Sears Stock Prices: Why You Should Stay Away From Sears Stock

| November 8, 2010 | 0 Comments

Just the other night, I was talking with a friend who used to play pro baseball.

He was an expert hitter… and before long, our conversation drifted to the recent World Series and baseball.  He said over and over again, the difference between success and failure at the highest levels was mental… It was all confidence.

When he stepped into the batter’s box, he had to have confidence.  He was of course facing off against some of the greatest pitchers of our time.

Confidence was the difference between hitting the ball and striking out.

The success of our economy also depends a lot on confidence.

It’s very tough to have a strong economy without confident consumers. One of the most watched economic numbers is consumer confidence.

There are a handful of organizations publishing these statistics.  ABC has one confidence number, the Conference Board posts another, and the University of Michigan publishes a third.

All of the numbers are determined in a similar way.  A survey of consumers is made on a regular basis.  They’re all asked a series of questions intended to gauge their confidence in the economy.

The more positive the response, the higher the numbers.

Why are these numbers so important?

Remember, the US economy is driven mainly by consumer spending.  Some 70% of our economic activity is tied to consumers.  Clearly, the more confident consumers are, the more they buy… The more consumers buy, the stronger the economy is.

How confident are consumers right now?

A quick look at the University of Michigan indicator shows confidence numbers bottomed in the early part of 2009.  Since then, confidence levels have been slowly moving higher.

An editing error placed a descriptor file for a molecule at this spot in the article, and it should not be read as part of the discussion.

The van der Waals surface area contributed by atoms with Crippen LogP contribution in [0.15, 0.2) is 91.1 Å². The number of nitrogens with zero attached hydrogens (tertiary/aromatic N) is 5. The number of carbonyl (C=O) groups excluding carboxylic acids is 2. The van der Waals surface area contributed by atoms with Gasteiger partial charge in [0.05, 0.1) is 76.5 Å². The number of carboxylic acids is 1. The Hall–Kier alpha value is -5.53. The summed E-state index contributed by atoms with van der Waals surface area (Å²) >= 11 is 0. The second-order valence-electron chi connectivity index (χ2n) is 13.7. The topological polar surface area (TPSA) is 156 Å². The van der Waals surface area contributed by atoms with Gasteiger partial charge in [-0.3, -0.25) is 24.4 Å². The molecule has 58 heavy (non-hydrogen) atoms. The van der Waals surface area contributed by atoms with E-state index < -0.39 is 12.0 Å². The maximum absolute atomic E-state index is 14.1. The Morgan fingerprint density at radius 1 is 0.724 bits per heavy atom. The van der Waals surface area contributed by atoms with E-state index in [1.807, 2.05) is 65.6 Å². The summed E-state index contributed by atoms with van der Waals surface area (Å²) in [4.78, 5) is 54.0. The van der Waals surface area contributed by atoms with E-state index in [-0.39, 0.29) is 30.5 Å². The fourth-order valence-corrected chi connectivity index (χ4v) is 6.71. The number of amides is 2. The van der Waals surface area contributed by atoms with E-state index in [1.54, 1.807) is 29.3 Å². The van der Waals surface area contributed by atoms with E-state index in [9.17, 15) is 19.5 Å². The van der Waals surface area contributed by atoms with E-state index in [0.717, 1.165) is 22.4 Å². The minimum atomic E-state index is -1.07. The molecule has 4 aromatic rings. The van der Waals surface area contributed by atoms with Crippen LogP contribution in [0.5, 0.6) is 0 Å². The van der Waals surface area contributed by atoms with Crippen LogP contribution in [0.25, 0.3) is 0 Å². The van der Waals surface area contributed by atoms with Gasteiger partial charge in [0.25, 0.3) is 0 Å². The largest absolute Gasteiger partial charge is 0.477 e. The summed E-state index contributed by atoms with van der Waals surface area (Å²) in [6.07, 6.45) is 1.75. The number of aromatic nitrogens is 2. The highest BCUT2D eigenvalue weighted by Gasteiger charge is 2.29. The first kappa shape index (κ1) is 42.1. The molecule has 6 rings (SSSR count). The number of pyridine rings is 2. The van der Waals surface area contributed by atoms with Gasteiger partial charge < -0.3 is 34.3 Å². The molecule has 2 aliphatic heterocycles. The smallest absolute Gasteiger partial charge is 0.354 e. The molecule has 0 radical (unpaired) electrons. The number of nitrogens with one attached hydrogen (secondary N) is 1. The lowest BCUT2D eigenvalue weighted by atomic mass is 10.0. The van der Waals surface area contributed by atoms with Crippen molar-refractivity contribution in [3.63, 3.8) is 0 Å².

Despite the recent climb, we’re just now reaching the confidence lows hit during the 1991 recession.  And we’re a long, long way from the highs set back in late 1999.

But the trend is telling…

I believe rising consumer confidence numbers mean this holiday shopping season will be better than expected.  Consumers are tired of not spending money… Everyone cut back in 2008 and 2009.

And unemployment numbers are moving in the right direction (down!).  It allows consumers to breathe a little easier and open up their wallets more freely.  Add it all up and we’re seeing a number of reasons why consumer confidence is improving.

Simply put, more confidence means more spending… and more spending is good for the retail industry.  You’d think retail stores are poised to rise across the board.

But that may not be the case…

When I started looking at the retailers, I noticed something interesting.  It looks like many have already started moving higher.  But one company jumped out at me, not because it was undervalued, but the exact opposite.

Sears Holdings (SHLD) looks incredibly overvalued.

Sears is so overvalued, I say stay away from this stock.

The numbers just don’t make sense.  The first thing I looked at was their P/E ratio.  Sears’ ratio is a robust 27x while the industry is hovering at a more modest 14x.  This number alone implies Sears is overvalued by almost 50%.

Next I looked at their growth rates…

While the industry is expected to grow over 14% a year for the next five years… Sears trails the pack.  Their projected growth rate is 40% lower than the industry average!  Again, this tells me the stock is overvalued.

However, the clincher for me was their earnings estimates trends.

Wall Street analysts who eat, breathe, and live this stock have been slowly cutting their profit estimates.  In just the last 90 days, the group has taken a hatchet to projections… They’ve cut profit estimates on Sears by more than 20%.

Just as a comparison, Macy’s (M) has seen their 2011 and 2012 estimates move higher!

While positive economic news should be great for retail stocks, Sears looks to be the odd man out.  I’d stay away from this stock… I just don’t have confidence in it.

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Category: Stocks

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The Dynamic Wealth Report works with a number of staff writers and guest experts who specialize in everything from penny stocks to ETFs to options trading. These guest analysts post under the 'staff writer' moniker for ease of use.

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